Metadata: MetaUseful & MetaCreepy
This article was originally posted on Arms Control Wonk.
One of the easiest and most useful methods for an open source analyst is to extract metadata from imagery.
Metadata is data that is often included with an image, such as the time it was taken, the type of camera that was used, and yes, if you are lucky — GPS coordinates. This data is useful for photographers, those who like to stalk cats, and people like us: geolocators and myth-busters.
There are many different types of metatadata, some generated by cameras or phones, and others generated by editing software like Photoshop. Extracting metatadata can not only give you clues about when and where the image was taken, but also about whether it was altered. Last, if you are trying to generate a 3D model from a 2D image, it can give you some clues about the distance the object is from the camera.
Last week I posted an image to ArmsControWonk.com, challenging fellow wonks to geolocate the image. There were some grapevines and California poppies in the picture, but if you hadn’t been there before, it would have taken some time to find the location. That’s why your first step should always be to check for metadata.
Photoshop is a good tool for extracting metadata, but if you are looking for free options, there are plenty. Try copying the above image’s URL and pasting it into one of the below.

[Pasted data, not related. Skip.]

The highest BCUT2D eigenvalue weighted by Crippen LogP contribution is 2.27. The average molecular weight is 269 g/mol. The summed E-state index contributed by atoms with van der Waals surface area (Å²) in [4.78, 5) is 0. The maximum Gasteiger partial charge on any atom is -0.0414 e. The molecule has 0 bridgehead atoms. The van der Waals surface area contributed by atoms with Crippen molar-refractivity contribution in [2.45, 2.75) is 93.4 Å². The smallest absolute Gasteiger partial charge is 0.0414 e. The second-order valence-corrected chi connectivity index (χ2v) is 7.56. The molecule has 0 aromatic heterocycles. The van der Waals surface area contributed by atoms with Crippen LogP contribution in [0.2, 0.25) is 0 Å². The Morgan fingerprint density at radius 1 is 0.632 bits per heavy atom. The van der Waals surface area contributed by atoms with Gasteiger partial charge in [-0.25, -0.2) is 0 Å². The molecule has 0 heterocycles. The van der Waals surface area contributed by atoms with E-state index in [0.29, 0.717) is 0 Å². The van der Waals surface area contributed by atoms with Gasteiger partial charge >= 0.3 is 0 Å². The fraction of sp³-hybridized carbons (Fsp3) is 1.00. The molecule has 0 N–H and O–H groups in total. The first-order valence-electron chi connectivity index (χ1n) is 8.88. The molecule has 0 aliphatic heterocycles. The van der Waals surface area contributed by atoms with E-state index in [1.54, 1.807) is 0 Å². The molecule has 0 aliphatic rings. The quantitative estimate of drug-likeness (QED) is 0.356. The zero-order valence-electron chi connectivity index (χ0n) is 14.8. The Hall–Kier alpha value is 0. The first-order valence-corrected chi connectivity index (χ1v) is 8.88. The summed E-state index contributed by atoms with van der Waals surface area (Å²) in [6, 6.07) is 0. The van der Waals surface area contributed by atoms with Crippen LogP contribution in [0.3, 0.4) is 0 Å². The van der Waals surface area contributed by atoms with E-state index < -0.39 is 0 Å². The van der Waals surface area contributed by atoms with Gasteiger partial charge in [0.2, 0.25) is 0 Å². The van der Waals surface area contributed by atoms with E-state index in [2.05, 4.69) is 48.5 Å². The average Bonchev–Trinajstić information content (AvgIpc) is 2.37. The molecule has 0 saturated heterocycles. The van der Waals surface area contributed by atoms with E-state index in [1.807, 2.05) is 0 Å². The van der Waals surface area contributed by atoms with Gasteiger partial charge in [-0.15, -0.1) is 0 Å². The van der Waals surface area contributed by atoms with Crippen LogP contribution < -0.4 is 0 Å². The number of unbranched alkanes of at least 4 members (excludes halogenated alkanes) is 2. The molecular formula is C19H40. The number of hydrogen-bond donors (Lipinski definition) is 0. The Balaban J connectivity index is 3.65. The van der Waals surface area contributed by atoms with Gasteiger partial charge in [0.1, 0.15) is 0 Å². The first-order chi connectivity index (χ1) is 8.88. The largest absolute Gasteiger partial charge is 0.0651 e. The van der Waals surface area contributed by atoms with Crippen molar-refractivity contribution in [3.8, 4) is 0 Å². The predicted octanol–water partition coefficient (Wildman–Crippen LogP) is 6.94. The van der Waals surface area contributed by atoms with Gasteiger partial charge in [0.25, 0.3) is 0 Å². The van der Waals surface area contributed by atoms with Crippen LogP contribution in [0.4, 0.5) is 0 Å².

This site has some nice extras, though they are not always accurate. It will try to give you an approximate address, a color histogram, and a circle of confusion if possible. You can see that the geolocation is close, but not quite accurate. Also, the viewer shows the photographer facing the wrong way.
This site is cool, because in addition to the regular metadata it will give you an Error Level Analysis (ELA). ELA lets you see when the compression rate of the image changes. So if something is “airbrushed” or pasted, stretched or cropped, you can see a difference.
No obvious alterations here, but you can see a faint grid pattern (cross your eyes like you are looking at a stereogram) showing that the jpeg was likely resaved.
Fortunately for us, nothing has replaced the wonk yet! As helpful as the metadata from the geo quiz photo was, it wasn’t 100% accurate. It will put you within a few meters of where the photographer was standing, but it’s still best to go to Google Earth to fine tune the coordinates and the direction of the camera.
Ah yes, now imagine a glass of chardonnay in your hand!